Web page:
Like complex humanitarian emergencies, HIV/AIDS plunges people, communities and countries into further impoverishment. A staggering example of the potent role played by HIV/AIDS in humanitarian crises is provided by the famine currently striking large parts of Africa. In southern Africa, the countries hardest hit by food shortages are also among those most severely affected by AIDS. This dual tragedy calls for a dual response integrating humanitarian relief and HIV/AIDS supportshort of that neither the prevention of premature deaths nor the objective of promoting a sustainable recovery will succeed. The shortage of food, especially nutritious food, fuels AIDS, and the epidemic in turn plunges affected people into food insecurity, robbing households and communities of their capacity to produce food or to afford food. Less time is spent in the field and more money on health care and funerals, stripping millions of their livelihoods and prompting alternative, often desperate, survival strategies.
Increasingly HIV/AIDS is a barometer of inequalities in society. In high-income countries where anti-retroviral treatment has become part of the public health service, complacency now poses the greatest danger. In low- and middle-income countries access to treatment is available to less than 5 percent of those in need, in Africa to no more than 1 percent and in humanitarian emergency situations to hardly anyone. This glaring inequality is morally unacceptable in an era when treatment regimens exist and are known to reduce suffering and improve the quality of life, to prolong lives and productive life-cycles, and to cut hospitalization costsall of great benefit to households and communities, to economic and national development, to political stability and human security.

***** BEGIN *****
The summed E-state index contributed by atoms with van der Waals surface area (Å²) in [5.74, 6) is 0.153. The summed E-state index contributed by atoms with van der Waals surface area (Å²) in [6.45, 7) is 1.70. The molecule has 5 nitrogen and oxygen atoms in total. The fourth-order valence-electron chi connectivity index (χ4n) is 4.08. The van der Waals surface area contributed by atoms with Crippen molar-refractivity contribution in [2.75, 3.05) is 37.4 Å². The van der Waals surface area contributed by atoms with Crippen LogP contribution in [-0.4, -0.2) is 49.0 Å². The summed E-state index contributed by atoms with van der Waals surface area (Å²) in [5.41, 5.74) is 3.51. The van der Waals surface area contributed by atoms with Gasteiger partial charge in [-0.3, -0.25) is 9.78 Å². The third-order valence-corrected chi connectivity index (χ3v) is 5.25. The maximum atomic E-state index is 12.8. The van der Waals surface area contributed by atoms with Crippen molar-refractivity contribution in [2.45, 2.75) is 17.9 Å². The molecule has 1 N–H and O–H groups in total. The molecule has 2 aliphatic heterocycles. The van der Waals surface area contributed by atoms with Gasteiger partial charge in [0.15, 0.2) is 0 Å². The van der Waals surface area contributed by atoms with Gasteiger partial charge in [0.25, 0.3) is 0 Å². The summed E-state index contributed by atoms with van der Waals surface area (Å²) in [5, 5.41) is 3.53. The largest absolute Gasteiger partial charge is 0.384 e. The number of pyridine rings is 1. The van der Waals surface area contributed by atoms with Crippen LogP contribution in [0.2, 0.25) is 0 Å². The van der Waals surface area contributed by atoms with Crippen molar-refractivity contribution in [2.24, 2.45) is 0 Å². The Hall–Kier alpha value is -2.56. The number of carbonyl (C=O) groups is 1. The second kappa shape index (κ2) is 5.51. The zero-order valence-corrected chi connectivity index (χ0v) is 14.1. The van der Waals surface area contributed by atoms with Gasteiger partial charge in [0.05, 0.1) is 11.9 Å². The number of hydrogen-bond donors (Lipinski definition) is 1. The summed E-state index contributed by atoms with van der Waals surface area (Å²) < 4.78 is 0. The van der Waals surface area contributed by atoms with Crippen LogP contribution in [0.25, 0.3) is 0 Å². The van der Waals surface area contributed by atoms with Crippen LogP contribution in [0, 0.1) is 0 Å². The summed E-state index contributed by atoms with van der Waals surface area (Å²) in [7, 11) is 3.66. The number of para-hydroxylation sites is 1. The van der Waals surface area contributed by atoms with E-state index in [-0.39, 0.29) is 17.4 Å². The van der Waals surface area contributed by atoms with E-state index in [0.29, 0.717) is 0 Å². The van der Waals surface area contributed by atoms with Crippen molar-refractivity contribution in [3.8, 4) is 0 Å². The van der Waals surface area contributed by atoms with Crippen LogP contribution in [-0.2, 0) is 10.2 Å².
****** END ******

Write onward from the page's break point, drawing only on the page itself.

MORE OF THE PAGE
In its 20 years' duration, the HIV/AIDS epidemic has already wiped out more than 50 years of development gains in the hardest-hit countries by cutting short life expectancy, in some cases by more than 20 years. Saving people is a humanitarian imperative. Saving development is a political imperative. In 2005, a target year for implementing the Declaration of Commitment on HIV/AIDS, world leaders will have to look into the mirror of accountability and prove that action has followed words.